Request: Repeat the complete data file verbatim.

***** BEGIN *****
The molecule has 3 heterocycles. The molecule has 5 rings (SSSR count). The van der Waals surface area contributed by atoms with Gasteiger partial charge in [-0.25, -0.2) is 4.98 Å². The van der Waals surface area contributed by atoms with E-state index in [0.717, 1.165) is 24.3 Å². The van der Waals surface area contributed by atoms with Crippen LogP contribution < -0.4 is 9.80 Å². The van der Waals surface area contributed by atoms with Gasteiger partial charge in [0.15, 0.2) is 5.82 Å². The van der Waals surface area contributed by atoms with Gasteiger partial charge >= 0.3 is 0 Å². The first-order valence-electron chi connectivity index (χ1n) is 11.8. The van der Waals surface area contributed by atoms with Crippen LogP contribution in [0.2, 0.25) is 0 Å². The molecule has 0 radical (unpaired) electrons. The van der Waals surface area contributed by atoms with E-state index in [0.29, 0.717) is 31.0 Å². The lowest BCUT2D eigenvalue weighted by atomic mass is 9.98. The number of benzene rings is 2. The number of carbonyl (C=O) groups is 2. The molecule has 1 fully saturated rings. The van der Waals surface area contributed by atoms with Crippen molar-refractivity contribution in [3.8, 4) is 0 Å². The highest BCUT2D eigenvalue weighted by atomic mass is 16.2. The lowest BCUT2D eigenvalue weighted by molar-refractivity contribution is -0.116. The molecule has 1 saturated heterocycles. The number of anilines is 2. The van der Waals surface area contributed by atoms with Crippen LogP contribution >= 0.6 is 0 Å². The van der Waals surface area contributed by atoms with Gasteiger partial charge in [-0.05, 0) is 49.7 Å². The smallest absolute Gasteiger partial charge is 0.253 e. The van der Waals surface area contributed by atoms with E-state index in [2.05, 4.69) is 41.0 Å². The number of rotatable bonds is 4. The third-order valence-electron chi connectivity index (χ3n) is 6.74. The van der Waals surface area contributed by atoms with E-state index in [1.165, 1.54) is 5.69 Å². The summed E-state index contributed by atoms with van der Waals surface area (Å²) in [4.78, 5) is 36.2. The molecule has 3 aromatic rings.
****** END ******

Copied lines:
The molecule has 3 heterocycles. The molecule has 5 rings (SSSR count). The van der Waals surface area contributed by atoms with Gasteiger partial charge in [-0.25, -0.2) is 4.98 Å². The van der Waals surface area contributed by atoms with E-state index in [0.717, 1.165) is 24.3 Å². The van der Waals surface area contributed by atoms with Crippen LogP contribution < -0.4 is 9.80 Å². The van der Waals surface area contributed by atoms with Gasteiger partial charge in [0.15, 0.2) is 5.82 Å². The van der Waals surface area contributed by atoms with Gasteiger partial charge >= 0.3 is 0 Å². The first-order valence-electron chi connectivity index (χ1n) is 11.8. The van der Waals surface area contributed by atoms with Crippen LogP contribution in [0.2, 0.25) is 0 Å². The molecule has 0 radical (unpaired) electrons. The van der Waals surface area contributed by atoms with E-state index in [0.29, 0.717) is 31.0 Å². The lowest BCUT2D eigenvalue weighted by atomic mass is 9.98. The number of benzene rings is 2. The number of carbonyl (C=O) groups is 2. The molecule has 1 fully saturated rings. The van der Waals surface area contributed by atoms with Crippen molar-refractivity contribution in [3.8, 4) is 0 Å². The highest BCUT2D eigenvalue weighted by atomic mass is 16.2. The lowest BCUT2D eigenvalue weighted by molar-refractivity contribution is -0.116. The molecule has 1 saturated heterocycles. The number of anilines is 2. The van der Waals surface area contributed by atoms with Crippen LogP contribution >= 0.6 is 0 Å². The van der Waals surface area contributed by atoms with Gasteiger partial charge in [-0.05, 0) is 49.7 Å². The smallest absolute Gasteiger partial charge is 0.253 e. The van der Waals surface area contributed by atoms with E-state index in [2.05, 4.69) is 41.0 Å². The number of rotatable bonds is 4. The third-order valence-electron chi connectivity index (χ3n) is 6.74. The van der Waals surface area contributed by atoms with E-state index in [1.165, 1.54) is 5.69 Å². The summed E-state index contributed by atoms with van der Waals surface area (Å²) in [4.78, 5) is 36.2. The molecule has 3 aromatic rings.